There were many experts around at the end of last season who thought that the Red Wings' first-place finish and Ullman's own scoring spree were just flukes. And, when this season first got under way, the Wings did little to dispel the notion. They won only three of their first 15 games, and Coach Abel was in a somber mood one night in Boston as he walked, chin in hand, among his players. It was only a minute before game time when he stepped over to Ullman and said, "Norm, tonight you will play left wing." Abel might as well have told the team he was sending Howe to Pittsburgh for more seasoning. Center Ullman had never played left wing before in his whole life. "They needed a shock," Abel said in explanation. "They'd been playing rotten hockey."
So Ullman, a quiet man who never complains, went out and played left wing for the next 15 games. He felt "terrible." As a center he was used to charging deep into the opposing zone, breaking up plays before they got organized and feeding broken and intercepted passes to his wingmen. At his new position he had to discipline himself to follow an assigned man.
"Boy, I forgot a few times and it cost us some goals," said Ullman. But it didn't cost the Red Wings as much as it cost the opposition. In those 15 games Ullman scored eight goals and 15 assists to give Detroit 13 wins. The three-man combination of Ullman, Howe and Alex Delvecchio piled up 26 goals and 40 assists and, with the speed of a Bobby Hull slap shot, the Wings rose to third place.
By late December Abel felt he had better break up this winning combination because, as he put it, "They're our three best scorers and we had all our eggs in one basket with them playing on the same line." Ullman returned to his old spot as center for Floyd Smith and Paul Henderson. The wiseacres sat back and waited for the Red Wing slump to set in again. They were instantly disappointed. From his center position Ullman popped in 10 more goals in the next eight games to put Detroit right back on top of the league. Ever since then Detroit's standing and Ullman's scoring have been as closely matched as a set of Arnie Palmer irons.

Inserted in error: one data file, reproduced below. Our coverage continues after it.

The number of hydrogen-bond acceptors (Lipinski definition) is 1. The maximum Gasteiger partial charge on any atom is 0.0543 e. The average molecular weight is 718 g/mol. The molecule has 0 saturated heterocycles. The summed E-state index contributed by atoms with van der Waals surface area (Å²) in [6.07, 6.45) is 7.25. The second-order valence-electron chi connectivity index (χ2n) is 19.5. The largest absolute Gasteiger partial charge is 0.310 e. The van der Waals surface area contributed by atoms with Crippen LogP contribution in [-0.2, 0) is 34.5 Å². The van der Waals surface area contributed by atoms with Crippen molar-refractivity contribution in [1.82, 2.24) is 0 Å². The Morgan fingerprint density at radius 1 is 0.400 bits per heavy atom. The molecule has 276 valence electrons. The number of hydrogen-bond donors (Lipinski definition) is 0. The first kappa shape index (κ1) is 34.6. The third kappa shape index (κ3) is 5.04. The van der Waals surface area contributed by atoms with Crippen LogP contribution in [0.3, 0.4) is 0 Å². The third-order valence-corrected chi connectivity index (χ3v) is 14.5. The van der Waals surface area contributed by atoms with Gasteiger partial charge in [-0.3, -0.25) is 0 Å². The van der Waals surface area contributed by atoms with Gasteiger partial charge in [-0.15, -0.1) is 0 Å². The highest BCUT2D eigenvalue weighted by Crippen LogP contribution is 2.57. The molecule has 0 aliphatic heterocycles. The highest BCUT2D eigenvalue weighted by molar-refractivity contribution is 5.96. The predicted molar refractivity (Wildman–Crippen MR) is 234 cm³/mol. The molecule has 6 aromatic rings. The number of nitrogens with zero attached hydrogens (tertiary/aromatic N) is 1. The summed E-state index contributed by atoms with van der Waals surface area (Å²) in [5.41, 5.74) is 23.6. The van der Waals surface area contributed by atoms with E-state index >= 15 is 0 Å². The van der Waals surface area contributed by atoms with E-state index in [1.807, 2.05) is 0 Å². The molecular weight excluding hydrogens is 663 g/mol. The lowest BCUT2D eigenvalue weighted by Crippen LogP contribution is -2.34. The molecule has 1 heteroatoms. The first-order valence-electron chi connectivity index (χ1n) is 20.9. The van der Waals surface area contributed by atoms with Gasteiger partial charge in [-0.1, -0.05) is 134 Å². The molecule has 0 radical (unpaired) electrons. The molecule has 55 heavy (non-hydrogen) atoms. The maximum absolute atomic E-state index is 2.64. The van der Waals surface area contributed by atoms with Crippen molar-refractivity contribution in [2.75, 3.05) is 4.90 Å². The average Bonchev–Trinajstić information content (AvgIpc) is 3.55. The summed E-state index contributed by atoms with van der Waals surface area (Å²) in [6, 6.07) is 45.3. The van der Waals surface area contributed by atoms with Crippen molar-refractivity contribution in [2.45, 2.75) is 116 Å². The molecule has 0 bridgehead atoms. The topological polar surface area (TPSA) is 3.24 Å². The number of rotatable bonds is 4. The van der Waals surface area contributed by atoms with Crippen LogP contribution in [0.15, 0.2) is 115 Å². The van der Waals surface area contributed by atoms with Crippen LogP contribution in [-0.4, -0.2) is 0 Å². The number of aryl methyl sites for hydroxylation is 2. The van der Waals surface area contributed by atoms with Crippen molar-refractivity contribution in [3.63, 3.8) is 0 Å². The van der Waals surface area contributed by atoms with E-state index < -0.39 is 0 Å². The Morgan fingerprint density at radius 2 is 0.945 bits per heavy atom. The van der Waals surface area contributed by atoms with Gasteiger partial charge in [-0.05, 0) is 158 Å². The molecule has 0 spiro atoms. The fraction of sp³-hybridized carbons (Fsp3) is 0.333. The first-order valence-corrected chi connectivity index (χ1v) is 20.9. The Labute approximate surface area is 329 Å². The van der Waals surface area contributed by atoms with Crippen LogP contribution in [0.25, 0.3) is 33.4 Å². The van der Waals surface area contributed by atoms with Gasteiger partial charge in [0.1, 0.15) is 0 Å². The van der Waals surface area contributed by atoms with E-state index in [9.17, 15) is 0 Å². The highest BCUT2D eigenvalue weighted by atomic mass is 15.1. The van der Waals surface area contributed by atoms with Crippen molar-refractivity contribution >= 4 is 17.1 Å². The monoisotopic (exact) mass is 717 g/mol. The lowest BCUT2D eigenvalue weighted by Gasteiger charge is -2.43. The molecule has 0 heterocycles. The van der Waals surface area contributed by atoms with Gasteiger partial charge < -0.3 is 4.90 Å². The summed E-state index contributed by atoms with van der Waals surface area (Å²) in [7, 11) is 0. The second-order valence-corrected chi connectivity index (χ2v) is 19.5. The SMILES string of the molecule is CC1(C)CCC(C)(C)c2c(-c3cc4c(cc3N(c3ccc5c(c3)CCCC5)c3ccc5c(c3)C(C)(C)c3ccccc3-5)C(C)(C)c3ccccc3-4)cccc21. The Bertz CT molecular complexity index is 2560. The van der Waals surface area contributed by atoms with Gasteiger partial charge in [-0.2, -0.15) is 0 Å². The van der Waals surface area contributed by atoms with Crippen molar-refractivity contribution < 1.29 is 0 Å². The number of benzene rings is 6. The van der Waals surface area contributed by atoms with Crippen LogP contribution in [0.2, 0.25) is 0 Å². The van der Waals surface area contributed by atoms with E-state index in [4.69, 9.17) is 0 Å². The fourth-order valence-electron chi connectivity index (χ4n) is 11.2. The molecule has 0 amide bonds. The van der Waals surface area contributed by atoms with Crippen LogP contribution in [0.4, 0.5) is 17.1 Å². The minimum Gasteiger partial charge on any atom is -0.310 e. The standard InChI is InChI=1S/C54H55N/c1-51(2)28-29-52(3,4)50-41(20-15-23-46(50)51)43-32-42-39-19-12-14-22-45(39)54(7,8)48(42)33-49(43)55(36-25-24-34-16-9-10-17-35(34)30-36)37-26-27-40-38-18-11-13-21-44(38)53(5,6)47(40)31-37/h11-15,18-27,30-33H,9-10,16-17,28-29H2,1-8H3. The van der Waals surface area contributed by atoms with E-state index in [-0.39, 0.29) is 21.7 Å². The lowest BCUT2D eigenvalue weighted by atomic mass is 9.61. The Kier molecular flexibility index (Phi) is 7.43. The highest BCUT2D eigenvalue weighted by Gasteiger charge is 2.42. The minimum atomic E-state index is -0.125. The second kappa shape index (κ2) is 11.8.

Recently, wearing a white tab-collar shirt, black blazer and gray slacks, Ullman sat at a corner table of a bustling coffee shop in Montreal's Queen Elizabeth Hotel, talking and worrying about a current scoring slump, which had, at that time, reached six games. Ullman smiles rarely, and almost never around strangers. Looking solemn and nervously tapping his knife on a napkin, he said, "It's weird. Last year when I got to 24 goals I hit a slump and didn't score for seven games. Now I've got 24 again." The slump reached nine games before it ended against the Rangers in Detroit on February 10. Of those nine games the Wings won only three, lost three and tied three, slipping from first place to third. At long last Norm scored again, beating Ranger Goalie Cesare Maniago for his 25th tally. The Red Wings went on to win the game 6-2, and climbed right back into a first-place tie with the Chicago Black Hawks. "That's the way it's been going," said a team member of Ullman's success. "When he's hot we win; when he's not we either tie or lose."
The rest of the league has found this out, too, and they do their best to strong-arm him from the front of the net to reduce the number of shots he gets from in close. "Last year I was hardly checked at all," says Ullman. "I think everybody thought I would cool off sooner or later. But this year it's been murder. I don't think they've actually assigned a man to trail me like we do Hull, but I know I'm being checked much, much closer."